Construction workers complete the framework of a townhome in Ballard on Wednesday, March 24, 2023. In the background are newly built townhomes for sale. (Amanda Snyder/Crosscut)

For years, Seattle’s job and population growth have outpaced the building of new housing. Though there’s been a seemingly uninterrupted stream of new apartment construction, the city still needs to add at least 112,000 new units of market-rate and subsidized housing by 2044 to meet demand. And while apartments will continue to be a key part of that puzzle, they do nothing to add to the much-needed supply of homes people can own.

Enter missing middle housing: two- to six-unit homes that provide greater density than single-family houses. Developers have long been able to build such homes — mostly in the form of tall skinny townhome clusters — in the cores of Seattle’s urban villages. But, in the vast majority of residential neighborhoods, single-family homes have been the only legal option.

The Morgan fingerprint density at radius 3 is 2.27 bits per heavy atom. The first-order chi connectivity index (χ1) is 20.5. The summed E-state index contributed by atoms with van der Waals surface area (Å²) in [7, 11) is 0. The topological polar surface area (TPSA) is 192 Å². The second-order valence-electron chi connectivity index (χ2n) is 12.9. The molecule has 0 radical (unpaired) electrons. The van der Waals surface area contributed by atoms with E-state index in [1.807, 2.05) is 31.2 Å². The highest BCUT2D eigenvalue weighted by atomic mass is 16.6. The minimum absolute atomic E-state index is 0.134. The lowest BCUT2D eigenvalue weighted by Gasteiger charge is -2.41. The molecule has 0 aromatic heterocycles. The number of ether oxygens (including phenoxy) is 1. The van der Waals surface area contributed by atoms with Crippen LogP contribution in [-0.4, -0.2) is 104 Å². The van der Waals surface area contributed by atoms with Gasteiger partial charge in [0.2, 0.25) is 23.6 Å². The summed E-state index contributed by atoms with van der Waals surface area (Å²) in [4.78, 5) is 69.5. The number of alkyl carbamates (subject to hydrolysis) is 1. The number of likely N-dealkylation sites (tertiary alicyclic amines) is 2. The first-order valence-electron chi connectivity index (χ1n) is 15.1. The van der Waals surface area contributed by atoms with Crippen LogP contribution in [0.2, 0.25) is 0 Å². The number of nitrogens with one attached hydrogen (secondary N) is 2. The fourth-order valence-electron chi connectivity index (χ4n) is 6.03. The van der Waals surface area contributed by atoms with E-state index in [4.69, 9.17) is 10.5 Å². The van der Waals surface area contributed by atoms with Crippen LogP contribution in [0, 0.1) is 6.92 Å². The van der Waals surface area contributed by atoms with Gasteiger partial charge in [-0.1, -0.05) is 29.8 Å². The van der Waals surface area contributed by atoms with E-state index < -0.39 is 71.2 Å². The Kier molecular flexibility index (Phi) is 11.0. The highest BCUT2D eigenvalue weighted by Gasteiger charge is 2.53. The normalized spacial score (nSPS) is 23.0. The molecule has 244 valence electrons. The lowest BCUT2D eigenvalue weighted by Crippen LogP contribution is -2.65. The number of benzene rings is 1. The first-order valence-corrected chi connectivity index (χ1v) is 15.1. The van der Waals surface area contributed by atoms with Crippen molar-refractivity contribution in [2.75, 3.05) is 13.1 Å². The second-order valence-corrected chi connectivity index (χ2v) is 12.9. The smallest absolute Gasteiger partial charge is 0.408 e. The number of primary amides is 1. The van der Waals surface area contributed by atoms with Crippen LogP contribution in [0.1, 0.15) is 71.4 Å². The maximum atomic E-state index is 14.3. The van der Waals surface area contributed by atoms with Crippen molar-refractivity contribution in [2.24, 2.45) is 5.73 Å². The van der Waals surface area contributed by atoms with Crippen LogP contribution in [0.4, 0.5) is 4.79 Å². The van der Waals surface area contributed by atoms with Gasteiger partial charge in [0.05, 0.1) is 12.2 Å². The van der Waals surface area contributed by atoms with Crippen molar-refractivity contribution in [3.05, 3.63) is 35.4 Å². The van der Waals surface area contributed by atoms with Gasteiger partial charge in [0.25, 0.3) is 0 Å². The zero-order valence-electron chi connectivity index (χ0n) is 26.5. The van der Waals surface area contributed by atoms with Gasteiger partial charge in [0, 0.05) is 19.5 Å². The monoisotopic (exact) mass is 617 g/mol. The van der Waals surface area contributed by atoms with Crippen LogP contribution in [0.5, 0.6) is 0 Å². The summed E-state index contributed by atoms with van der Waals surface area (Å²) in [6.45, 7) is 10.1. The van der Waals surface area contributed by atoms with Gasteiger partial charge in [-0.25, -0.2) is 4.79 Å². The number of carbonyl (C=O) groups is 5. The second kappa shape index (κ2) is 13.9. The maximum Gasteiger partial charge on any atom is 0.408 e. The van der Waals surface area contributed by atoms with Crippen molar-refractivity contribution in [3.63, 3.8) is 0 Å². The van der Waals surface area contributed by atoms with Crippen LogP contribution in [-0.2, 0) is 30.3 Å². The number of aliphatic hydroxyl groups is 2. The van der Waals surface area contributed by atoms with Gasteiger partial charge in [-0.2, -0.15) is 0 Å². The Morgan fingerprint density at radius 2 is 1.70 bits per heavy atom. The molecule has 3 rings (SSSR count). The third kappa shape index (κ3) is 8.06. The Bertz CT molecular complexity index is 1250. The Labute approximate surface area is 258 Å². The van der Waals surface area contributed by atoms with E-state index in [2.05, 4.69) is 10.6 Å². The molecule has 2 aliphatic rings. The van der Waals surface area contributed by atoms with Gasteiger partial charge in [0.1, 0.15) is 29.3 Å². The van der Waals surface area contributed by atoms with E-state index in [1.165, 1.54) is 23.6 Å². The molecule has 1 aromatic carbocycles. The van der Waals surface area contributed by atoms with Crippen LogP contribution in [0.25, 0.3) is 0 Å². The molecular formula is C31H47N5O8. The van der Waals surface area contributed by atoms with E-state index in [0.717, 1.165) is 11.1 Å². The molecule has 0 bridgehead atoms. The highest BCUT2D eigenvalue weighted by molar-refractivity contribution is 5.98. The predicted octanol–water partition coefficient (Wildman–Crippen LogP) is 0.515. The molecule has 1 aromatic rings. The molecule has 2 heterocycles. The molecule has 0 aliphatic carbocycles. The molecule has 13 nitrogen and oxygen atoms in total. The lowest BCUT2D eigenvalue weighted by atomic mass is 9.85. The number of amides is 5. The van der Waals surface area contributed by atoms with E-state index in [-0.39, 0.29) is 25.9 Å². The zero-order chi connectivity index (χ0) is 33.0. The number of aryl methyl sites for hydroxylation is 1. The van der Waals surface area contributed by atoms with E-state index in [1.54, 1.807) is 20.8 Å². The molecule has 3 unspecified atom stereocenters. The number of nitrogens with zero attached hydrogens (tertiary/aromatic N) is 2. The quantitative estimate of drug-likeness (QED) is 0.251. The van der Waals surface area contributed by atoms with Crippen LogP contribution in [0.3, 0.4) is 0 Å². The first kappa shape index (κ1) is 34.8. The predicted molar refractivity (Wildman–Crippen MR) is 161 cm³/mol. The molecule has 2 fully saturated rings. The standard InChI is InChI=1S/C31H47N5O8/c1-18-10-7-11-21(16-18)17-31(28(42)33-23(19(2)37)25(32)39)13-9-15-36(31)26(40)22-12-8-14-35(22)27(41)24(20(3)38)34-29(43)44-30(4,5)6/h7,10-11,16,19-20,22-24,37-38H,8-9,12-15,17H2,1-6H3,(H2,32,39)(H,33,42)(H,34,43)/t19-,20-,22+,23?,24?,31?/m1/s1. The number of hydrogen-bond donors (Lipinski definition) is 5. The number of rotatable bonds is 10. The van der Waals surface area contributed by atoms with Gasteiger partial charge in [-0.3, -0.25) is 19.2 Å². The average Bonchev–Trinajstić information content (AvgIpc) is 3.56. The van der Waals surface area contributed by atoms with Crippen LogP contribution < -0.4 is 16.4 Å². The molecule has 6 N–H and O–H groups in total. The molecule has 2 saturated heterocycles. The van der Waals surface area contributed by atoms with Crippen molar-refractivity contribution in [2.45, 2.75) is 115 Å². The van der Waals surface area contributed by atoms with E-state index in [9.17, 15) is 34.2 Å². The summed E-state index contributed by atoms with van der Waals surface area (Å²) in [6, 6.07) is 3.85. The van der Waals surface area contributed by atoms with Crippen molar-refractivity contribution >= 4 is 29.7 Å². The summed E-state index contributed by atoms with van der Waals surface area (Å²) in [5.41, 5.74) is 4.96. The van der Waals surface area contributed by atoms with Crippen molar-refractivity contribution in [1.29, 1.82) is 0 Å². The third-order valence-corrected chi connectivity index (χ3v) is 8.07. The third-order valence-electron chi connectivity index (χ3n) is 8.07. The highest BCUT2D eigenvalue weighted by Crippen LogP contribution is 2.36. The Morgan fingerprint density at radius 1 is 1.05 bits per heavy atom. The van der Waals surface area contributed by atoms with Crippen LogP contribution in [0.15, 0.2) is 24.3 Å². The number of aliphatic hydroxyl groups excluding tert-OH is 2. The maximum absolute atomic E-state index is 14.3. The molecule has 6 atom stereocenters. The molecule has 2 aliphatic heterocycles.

Now, thanks to the state Legislature’s new missing middle zoning law, developers will be able to build four- to six-home projects across Seattle.

So what’s next for the city? Are we staring down a future where six-packs of tall skinny townhomes replace every single-family home in Seattle? Or will it be something much subtler? (Spoiler: much subtler.) Are any developers lining up to build small apartment complexes? How soon will these changes take place?

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